SUMMARY OF THE INVENTION

The present invention relates to a pixel conversion apparatus which can effectively display an input video signal after pixel conversion on an image display area.

A pixel conversion apparatus in accordance with the present invention includes:

sync separation means for separating a sync signal from an input signal, pixel conversion information analysis means for analyzing how to convert the number of pixels to display the input signal as an image from the input signal and a picture display area, timing signal generation means for generating a timing signal for displaying an image according to the outputs of the sync separation means and the pixel conversion information analysis means, pixel conversion means for processing a pixel conversion of the input signal according to the output of the timing signal generation means, interpolation means for processing a pixel interpolation when pixel to be interpolated generates by pixel conversion at the pixel conversion means, and sync signal generation means for generating a sync signal for displaying the input signal as an image.

Because the relation between the input signal and the image display area is previously analyzed and processed, there is no lack or display by mistake of image information included in the input signal and a high quality image can be effectively displayed on the picture display area of the display device.

Especially, the pixel conversion information analysis means discriminates the number of pixels and the effective display area of the input signal and the blanking period of the picture displaying the input signal is calculated from the discrimination result and the picture display area, the horizontal sync signal from the sync signal generation means is made different from the effective picture area in blanking period.

It means that because the input signal picture information can not be displayed on the picture display area of the display device, the picture is not displayed with any cut or intermittently. Expressing as scanning line conversion, scanning line conversion which can display on a display device such as a liquid crystal panel without frame frequency conversion can be realized.

Especially, the pixel conversion information analysis means discriminates which the input video signal is interlaced or non-interlaced, discriminates which the interlaced signal is in an odd field or in an even field and the interpolation means processes a different interpolation between for an odd field and for an even field according to the discrimination result of odd/even field. Thus, because the picture information is correctly reproduced for a pixel conversion even when the input video signal is interlaced, a display can be obtained without deterioration in vertical resolution.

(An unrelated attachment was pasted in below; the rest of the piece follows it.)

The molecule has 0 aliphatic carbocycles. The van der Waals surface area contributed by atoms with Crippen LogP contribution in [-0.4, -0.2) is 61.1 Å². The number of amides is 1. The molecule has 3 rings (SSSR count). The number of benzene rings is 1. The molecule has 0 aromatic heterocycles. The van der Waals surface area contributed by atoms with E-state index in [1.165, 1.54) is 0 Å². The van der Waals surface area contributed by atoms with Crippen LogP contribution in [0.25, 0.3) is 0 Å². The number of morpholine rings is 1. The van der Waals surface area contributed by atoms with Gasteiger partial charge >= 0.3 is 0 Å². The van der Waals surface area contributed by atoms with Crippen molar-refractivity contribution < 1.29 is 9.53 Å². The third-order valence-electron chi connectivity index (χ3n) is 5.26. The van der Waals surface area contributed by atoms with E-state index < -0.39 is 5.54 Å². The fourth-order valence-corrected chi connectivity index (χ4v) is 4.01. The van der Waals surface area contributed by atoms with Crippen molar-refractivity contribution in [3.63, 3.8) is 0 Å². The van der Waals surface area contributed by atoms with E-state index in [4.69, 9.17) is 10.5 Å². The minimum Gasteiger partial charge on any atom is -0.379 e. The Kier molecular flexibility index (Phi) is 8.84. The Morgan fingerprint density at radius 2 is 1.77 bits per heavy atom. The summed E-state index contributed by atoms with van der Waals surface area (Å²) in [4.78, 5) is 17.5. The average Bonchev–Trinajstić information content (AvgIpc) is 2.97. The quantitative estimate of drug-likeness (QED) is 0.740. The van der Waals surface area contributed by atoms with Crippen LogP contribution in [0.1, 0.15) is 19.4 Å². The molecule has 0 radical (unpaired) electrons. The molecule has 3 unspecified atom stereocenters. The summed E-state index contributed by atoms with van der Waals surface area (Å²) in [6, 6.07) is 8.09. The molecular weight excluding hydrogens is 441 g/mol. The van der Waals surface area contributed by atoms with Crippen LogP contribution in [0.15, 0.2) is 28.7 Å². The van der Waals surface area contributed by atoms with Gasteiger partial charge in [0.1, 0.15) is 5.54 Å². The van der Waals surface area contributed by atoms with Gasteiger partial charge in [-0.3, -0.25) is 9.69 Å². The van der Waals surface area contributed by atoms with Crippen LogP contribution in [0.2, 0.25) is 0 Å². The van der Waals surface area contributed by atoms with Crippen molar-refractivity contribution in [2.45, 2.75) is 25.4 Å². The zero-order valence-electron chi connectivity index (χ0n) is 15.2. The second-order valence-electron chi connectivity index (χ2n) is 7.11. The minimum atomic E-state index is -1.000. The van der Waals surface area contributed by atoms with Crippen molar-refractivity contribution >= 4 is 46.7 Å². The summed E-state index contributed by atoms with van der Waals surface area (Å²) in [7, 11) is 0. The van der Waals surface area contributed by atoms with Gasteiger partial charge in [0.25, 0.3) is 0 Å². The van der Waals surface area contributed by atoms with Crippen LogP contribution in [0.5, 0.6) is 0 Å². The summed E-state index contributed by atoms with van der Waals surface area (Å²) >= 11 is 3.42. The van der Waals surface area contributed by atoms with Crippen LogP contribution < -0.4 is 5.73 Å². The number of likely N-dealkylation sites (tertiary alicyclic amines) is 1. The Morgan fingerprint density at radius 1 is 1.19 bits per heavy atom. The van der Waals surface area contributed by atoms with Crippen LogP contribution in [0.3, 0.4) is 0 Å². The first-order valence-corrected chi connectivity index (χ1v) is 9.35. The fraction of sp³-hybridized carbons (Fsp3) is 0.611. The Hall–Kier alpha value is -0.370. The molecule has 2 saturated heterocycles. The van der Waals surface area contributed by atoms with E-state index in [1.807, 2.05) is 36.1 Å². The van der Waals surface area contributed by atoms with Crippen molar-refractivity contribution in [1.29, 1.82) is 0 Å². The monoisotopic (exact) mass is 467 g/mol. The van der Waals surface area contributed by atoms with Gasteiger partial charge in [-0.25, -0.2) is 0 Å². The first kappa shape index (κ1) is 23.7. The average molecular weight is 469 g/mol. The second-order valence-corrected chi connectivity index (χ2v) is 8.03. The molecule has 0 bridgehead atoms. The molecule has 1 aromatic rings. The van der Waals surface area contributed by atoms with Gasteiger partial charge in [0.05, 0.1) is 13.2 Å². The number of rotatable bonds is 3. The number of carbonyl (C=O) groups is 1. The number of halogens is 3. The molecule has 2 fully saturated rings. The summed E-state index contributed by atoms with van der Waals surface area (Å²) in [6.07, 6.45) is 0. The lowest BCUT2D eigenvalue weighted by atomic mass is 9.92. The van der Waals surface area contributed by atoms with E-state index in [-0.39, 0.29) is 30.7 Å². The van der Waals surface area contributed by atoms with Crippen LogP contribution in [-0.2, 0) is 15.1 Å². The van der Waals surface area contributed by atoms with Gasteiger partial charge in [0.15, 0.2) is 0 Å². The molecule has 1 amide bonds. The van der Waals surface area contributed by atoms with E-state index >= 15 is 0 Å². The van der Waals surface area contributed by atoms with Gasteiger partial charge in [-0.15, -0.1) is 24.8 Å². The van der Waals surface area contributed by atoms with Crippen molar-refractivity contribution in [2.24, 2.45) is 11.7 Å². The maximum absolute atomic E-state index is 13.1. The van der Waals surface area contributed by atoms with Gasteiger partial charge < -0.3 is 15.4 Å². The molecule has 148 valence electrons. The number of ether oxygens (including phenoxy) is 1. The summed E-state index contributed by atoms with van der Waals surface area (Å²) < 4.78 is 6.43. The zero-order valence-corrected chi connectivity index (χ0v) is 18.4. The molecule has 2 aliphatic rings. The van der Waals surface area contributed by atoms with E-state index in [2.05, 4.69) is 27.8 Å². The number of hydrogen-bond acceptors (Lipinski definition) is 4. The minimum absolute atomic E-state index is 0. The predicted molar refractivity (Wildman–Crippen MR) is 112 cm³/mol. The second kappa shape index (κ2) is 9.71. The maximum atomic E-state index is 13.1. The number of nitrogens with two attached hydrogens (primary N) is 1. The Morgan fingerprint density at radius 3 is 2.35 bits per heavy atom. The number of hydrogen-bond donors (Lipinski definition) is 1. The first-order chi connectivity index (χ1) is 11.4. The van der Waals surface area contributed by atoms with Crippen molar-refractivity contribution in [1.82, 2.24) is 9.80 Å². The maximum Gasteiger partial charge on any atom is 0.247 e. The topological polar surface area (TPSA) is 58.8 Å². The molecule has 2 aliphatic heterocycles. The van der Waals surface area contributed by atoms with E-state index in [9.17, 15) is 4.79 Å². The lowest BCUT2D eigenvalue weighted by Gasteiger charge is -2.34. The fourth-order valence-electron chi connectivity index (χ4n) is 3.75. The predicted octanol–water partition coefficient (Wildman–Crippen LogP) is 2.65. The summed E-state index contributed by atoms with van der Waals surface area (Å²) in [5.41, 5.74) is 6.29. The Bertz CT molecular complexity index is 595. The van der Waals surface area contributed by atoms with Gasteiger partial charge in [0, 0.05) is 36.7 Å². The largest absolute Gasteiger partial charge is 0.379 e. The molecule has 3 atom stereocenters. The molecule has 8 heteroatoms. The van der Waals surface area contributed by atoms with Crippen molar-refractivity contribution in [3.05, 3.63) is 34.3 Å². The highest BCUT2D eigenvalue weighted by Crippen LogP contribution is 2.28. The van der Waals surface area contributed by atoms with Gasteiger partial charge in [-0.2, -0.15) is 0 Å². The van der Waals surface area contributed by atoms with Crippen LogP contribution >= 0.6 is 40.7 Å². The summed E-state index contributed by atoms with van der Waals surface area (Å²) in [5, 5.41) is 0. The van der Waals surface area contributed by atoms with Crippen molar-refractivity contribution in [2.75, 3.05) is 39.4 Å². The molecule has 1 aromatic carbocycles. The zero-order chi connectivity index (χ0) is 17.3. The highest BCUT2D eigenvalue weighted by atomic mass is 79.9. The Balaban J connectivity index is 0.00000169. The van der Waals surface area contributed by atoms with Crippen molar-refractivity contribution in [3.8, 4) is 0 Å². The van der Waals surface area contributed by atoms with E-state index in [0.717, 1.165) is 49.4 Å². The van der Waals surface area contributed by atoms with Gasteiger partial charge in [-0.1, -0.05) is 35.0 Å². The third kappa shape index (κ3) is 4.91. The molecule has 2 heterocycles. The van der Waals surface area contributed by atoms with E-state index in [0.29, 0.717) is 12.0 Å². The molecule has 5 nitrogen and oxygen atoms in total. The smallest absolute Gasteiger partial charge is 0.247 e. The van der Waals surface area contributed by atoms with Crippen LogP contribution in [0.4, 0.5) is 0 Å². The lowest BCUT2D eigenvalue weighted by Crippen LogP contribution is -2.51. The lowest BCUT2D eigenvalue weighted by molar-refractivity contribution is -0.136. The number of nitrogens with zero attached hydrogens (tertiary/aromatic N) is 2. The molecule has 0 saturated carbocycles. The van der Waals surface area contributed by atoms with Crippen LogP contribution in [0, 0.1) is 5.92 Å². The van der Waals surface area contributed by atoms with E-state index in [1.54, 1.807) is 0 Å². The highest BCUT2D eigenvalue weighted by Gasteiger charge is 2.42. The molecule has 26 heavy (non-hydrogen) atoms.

Especially, the pixel conversion information analysis means calculates a plurality of clocks necessary for pixel conversion and the timing signal generation means gives a designated modulation to at least one clock of the plurality of clocks. Thus, even a plurality of clock generators are provided for pixel conversion, beat interference such as a striped pattern on the display due to frequency interference can be prevented by making the above processing on one of clock generators having near frequencies. The effect to reduce beat interference is great in a picture display apparatus synchronizing with a frame frequency and having a non-synchronous clock, especially in a liquid crystal display device.

Especially, the pixel conversion information analysis means calculates a pixel conversion ratio and provides with control means for controlling memory writing of the pixels interpolated by the interpolation means according to the calculation result. Thus, because the pixel interpolation and the pixel conversion are done at a sampling clock having a sufficiently high frequency according to the calculation result of the pixel conversion ratio, a pixel converted picture display can be obtained with higher quality. That is, by using a clock having a higher frequency than the clock forming an input video signal as a sampling clock of the A/D converter, it features to decrease the number of pixels to the desired number of pixels processing interpolation between pixels, after the number of horizontal pixels to more than the desired number of pixels is once increased. Because it is unnecessary to correctly know the frequency of the clock forming a video signal outputted from a computer or the like (the number of clocks per one horizontal period) and the phase difference of the clock from the video signal, previous adjustment of the circuit and previous survey of signal systems of computer are not necessary and stable pixel conversion can be realized for any signals.

BRIEF DESCRIPTION OF THE DRAWINGS

FIG. 1 is a block diagram of a pixel conversion apparatus in accordance with the prior art in the case of a reduction conversion.

FIGS. 2(a)-2(h) are charts explaining a function of interpolating reduction conversion of a pixel conversion apparatus in accordance with the prior art in the case of reduction conversion.